If you've been watching Jovovich kick ass and take names in the Resident Evil franchise over the years, you know the physical demands of a return to her The Fifth Element role are less of an issue than they might be for her co-star. Of course, Jovovich also has a more personal reason to avoid a return. She actually fell in love with Luc Besson during the original film's production, and married him not long after its premiere.

Their wedded bliss didn't last, though. They ran into trouble while working together on Besson's 1999 historical drama The Messenger: The Story of Joan of Arc. According to Jovovich, they worked better on set than off; she's even been quoted as saying, "If we could make movies 365 days a year, we would still be together." If downtime between movies doomed the couple, the overall reception for The Messenger certainly didn't help. The film flopped, and the couple divorced the same year. Though the pair looked quite friendly at the Fifth Element's 20th anniversary screening, they may not be in any rush to work together again.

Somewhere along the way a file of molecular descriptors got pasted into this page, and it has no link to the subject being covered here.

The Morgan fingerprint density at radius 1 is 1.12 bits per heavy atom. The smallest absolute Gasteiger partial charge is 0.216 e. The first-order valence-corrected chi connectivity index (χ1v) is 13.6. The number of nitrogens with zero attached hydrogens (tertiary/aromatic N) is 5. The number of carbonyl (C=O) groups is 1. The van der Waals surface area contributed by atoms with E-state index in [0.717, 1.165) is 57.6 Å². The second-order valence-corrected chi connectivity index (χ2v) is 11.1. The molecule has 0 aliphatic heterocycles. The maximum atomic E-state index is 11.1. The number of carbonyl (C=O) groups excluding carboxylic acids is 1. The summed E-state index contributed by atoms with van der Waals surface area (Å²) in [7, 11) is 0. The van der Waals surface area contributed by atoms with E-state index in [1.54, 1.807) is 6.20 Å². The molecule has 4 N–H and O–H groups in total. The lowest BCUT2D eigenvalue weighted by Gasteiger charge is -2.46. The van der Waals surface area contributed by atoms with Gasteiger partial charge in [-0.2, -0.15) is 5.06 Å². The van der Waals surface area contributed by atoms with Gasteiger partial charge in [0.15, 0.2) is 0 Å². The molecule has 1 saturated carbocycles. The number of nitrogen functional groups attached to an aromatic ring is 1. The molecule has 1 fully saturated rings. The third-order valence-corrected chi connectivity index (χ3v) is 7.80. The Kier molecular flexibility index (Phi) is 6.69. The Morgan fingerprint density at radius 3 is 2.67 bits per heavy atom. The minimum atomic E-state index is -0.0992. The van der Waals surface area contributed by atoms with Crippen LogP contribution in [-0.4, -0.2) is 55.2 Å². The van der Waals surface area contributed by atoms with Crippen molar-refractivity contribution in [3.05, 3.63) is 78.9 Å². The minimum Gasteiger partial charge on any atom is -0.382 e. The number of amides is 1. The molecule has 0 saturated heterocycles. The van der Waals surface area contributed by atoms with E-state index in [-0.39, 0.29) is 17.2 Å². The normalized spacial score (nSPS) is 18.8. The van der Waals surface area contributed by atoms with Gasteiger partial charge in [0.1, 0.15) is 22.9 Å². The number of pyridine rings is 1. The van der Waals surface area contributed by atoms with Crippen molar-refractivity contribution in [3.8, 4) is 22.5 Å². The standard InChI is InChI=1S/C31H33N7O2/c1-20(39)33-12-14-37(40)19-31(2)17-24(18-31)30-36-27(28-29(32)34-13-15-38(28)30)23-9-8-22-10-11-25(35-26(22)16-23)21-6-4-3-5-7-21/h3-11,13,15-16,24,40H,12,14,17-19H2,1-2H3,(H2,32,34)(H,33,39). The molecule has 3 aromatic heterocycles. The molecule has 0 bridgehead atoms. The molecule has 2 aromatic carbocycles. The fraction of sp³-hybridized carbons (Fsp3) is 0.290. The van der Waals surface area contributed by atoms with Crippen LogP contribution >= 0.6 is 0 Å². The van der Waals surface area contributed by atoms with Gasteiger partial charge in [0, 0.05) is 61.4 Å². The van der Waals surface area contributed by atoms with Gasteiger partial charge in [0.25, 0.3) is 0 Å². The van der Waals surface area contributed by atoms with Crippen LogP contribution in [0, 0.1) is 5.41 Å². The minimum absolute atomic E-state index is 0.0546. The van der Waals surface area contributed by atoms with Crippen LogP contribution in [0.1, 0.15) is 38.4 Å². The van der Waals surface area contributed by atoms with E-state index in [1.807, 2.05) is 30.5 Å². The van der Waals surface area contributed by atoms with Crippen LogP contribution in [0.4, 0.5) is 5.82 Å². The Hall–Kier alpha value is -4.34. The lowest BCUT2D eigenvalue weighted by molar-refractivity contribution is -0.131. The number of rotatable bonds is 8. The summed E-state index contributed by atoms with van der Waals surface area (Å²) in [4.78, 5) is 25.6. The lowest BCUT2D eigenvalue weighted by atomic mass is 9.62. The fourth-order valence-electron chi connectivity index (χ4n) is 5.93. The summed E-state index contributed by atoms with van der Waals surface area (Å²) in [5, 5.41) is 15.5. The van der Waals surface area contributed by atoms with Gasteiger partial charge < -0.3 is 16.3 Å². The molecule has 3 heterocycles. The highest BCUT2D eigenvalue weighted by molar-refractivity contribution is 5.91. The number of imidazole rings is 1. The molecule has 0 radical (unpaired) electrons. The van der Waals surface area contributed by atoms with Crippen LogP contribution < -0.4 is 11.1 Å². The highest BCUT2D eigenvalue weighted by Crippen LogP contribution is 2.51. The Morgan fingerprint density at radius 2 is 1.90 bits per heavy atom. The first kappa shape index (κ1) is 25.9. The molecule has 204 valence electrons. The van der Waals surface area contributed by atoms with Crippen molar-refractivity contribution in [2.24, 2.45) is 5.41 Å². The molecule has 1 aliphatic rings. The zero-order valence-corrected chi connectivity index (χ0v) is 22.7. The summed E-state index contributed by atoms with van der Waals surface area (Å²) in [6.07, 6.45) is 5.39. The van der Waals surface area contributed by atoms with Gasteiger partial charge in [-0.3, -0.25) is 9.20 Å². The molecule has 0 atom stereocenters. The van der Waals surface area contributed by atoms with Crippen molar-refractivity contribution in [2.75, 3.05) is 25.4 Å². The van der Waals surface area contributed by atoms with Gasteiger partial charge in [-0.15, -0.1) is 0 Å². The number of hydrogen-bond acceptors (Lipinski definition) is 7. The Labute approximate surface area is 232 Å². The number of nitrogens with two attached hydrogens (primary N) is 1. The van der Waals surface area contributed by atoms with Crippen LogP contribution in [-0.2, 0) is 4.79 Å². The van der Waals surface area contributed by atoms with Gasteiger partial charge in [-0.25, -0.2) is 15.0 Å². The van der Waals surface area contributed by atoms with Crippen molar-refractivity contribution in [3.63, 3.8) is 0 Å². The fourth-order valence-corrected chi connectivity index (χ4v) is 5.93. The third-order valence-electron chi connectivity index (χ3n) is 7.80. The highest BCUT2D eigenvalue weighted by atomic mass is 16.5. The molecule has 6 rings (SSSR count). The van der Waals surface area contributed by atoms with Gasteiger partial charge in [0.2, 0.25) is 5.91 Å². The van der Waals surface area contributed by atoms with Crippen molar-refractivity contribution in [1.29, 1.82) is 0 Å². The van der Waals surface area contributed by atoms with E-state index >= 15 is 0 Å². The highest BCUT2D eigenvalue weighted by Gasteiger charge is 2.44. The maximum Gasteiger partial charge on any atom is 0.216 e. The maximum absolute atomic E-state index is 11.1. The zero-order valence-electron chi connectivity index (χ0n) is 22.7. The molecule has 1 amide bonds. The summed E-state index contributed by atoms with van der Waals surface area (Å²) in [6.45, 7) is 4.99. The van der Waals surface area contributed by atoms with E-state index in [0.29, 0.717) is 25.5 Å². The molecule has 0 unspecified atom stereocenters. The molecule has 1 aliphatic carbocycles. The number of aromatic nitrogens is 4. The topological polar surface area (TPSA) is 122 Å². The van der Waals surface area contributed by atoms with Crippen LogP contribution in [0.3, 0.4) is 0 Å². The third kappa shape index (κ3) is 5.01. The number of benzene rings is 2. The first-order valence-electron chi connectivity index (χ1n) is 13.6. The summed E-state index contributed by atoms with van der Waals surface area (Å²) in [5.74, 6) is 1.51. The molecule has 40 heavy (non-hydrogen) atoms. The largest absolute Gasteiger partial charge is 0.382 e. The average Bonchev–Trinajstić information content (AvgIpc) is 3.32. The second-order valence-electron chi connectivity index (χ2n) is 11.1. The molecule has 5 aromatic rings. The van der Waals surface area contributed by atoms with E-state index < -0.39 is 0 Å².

Besson took a long break from directing

After the mess that was The Messenger: The Story of Joan of Arc and the dissolution of his marriage to Jovovich, Luc Besson may have decided to take a break and refocus his energy. He had, after all, spent nearly two decades bringing his hyper-stylized vision to theaters across the globe. Who wouldn't need a little time to recharge? Besson had a little more on his mind, though. While fans clamored for more of the director's movies—particularly a followup to The Fifth Element—he spent the next six years avoiding the director's chair altogether, making a return to Korben and Leeloo's story all the less likely in the process.

Besson may prefer writing